Opinion Lectorinfabula Festival 2022

Will the climate crisis lead to the end of humanity?

"Universal Judgement"is the theme of this year's 18th edition of the international cultural festival Lectorinfabula, which takes place on 19-24 September in Conversano (southern Italy). Voxeurop is, as every year, a partner. On this occasion we publish a contribution by Thierry Vissol, director of the Librexpression centre, member of the festival's organisation and of Voxeurop's technical committee.

Published on 24 September 2022 at 16:55

For the first time in its long history, humanity is in real danger of extinction. Perhaps
the recklessness of homo sapiens even makes it inevitable.

The fear of the end of the world has been part of humanity's cultural heritage since
prehistoric times. Ever since Hippocrates, the relationship between climate variability
and subsequent disasters for people has been the subject of analysis and debate.
The relationship between climate and human activities was a major political issue
long before the industrial revolution. Two main questions emerged: were these
climatic changes spontaneous? Or did they result from the effects of human action?

Some of the proposed solutions will have only a marginal effect, while others
are nothing more than greenwashing, based on technologies that do not yet exist or
that are difficult to implement and dangerous. This is the basis of the “energy
transition”, “green growth” (including in electric vehicles), and "carbon neutrality" –
proposed for 2050 by the multinationals, which are responsible for 70% of
greenhouse gasses. The latest IPCC report (February 2022) predicts that
temperatures will have risen by 1.5°C by 2030, a rise that could reach 3.5 to 5°C by
2100 if nothing is done.

For several decades now, systematic studies of the climate and its history have
made it possible to answer yes to both questions. There is no denying the average
rise in temperature (+1.2°C) since the end of the "little ice age" around 1850, and we
are feeling its increasingly devastating effects. Of course, it is difficult to assess the
exact proportion of the rise attributable to astronomical causes, as compared to
anthropogenic ones. Yet it is undeniable that technical progress, urbanisation,
intensive agriculture and deforestation have always had an impact on the climate –
just not to the extent that they have since 1950. There are three main reasons for
this change.

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The first is that, despite the 26 COPs – Conferences of the 197 signatories to the
non-binding 1992 United Nations Framework Convention on Climate Change
(UNFCCC
) – temperatures and greenhouse gas (GHG) emissions are still rising. No
country is meeting its commitments to reduce GHG emissions to below 2°C, and “if
possible” (sic!) to 1.5°C, as agreed in Paris (2015) and reasserted in Glasgow
(2022).


The voracity of economic systems and the lure of profit are the self-destructive
forces of our coercive and plundering societies


The second reason is twofold: the existence of cascading and feedback effects, and
the tremendous inertia of climate processes. Even if the right decisions on GHG
emissions were taken today, the effects would only be felt, at best, in a century. The
relationship between temperature increases and extreme weather events is not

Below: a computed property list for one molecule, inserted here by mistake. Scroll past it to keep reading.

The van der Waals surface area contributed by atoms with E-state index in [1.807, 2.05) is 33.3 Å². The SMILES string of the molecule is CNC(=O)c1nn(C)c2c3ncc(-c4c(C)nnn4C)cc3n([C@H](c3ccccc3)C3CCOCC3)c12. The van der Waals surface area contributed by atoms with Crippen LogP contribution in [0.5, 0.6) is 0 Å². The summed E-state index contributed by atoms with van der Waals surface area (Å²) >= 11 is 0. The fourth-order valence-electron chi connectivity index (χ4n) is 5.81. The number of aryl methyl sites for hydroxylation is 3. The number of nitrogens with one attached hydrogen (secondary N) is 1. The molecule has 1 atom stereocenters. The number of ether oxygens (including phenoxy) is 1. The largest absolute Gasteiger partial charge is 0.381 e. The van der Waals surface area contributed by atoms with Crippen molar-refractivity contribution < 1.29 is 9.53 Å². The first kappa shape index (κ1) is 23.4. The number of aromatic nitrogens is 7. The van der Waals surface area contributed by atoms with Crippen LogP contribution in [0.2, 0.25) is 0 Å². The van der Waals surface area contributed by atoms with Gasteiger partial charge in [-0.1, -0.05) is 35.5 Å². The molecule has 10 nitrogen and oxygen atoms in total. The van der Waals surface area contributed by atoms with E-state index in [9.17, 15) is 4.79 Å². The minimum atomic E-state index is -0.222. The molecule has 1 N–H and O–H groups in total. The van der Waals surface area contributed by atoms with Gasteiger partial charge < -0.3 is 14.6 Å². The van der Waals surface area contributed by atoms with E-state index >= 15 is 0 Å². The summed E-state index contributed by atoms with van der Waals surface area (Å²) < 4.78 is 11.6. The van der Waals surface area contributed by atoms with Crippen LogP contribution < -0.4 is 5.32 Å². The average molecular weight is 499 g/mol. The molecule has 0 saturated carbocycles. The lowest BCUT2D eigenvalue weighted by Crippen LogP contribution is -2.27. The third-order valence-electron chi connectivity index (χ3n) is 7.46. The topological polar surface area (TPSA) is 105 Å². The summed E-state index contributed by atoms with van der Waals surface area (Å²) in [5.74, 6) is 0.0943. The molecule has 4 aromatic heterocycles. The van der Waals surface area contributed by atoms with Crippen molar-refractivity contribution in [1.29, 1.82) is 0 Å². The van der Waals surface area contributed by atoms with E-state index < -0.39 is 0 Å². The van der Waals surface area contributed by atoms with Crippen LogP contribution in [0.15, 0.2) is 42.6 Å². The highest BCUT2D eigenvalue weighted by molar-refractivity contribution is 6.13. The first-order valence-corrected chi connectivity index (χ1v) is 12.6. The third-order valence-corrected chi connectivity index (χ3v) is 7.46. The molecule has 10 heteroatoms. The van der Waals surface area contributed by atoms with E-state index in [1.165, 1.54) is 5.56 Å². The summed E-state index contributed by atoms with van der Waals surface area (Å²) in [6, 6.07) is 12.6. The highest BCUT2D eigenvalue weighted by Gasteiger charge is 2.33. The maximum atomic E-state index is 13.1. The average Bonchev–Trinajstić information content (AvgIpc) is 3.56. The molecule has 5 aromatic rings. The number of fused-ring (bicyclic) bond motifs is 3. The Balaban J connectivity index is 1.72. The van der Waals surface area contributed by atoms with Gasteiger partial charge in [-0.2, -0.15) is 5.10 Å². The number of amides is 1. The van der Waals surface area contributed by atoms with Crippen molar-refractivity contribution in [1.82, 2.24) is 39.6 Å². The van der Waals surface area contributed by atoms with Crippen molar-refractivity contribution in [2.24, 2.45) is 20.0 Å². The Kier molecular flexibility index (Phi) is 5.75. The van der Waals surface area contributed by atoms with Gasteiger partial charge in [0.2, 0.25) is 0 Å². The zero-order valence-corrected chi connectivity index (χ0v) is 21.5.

linear, but exponential.


The third reason is that humanity has embarked – with its eyes closed – on the path
towards a totally digital and interconnected society that is even more interdependent
than it already had been since the industrial revolution. In addition to the impact on
individual freedoms – that of expression in particular – this involution presents
extreme risks. In the worst-case scenario the new civilisation could collapse. In a
better eventuality, societies could split between those in control and those who are
controlled.

Interdependence and hyperspecialisation

The Covid crisis, and then the war in Ukraine, give a foretaste of the consequences
of such interdependence and hyper-specialisation when these are upset by the
disruption of trade. The resulting cascades of effects and backlashes should make
us cautious about moving towards ever-more interdependent societies that are
dependent on any one invasive and fragile technology.

Cyberspace relies on physical infrastructures: DNS servers, routers, cables,
satellites, etc. Such infrastructure is very complex, difficult to manage and protect,
energy-intensive (7.3% of GHG emissions) and requires constant maintenance. It is
therefore susceptible to systemic failures or destructive attacks that might bring
about the wholesale collapse of our societies.

The voracity of economic systems and the lure of profit are the self-destructive
forces of our coercive and plundering societies. Greed, violence, ignorance,
fanaticism, political short-sightedness, the over-exploitation of available resources
and the competition between great powers and multinationals for access to them –
these are the preconditions of a catastrophe.

The physicist and philosopher Jean-Pierre Dupuy asks the crucial question: "Are we
even capable of believing what we know, of envisaging this spiral of collapse and of
acting to put an end to it?" As things stand, the answer is clearly no. Dupuy
concludes: "Misfortune is our destiny, but a destiny that is only such because men do
not recognise the consequences of their actions."

This year, Voxeurop is once again collaborating with the Lectorinfabula European cultural festival, which takes place from 19 to 24 September in Conversano (Southern Italy).
Among others, we organised a round table on the consequences of the war in Ukraine for Europe, with Ukrainian author Kateryna Mischenko, Bosnian poet Faruk Sehic, Estonian writer Maarja Kangro and Swedish journalist Carl Henrik Fredriksson. It will be moderated by journalist Marina Laovic (RaiNews24).

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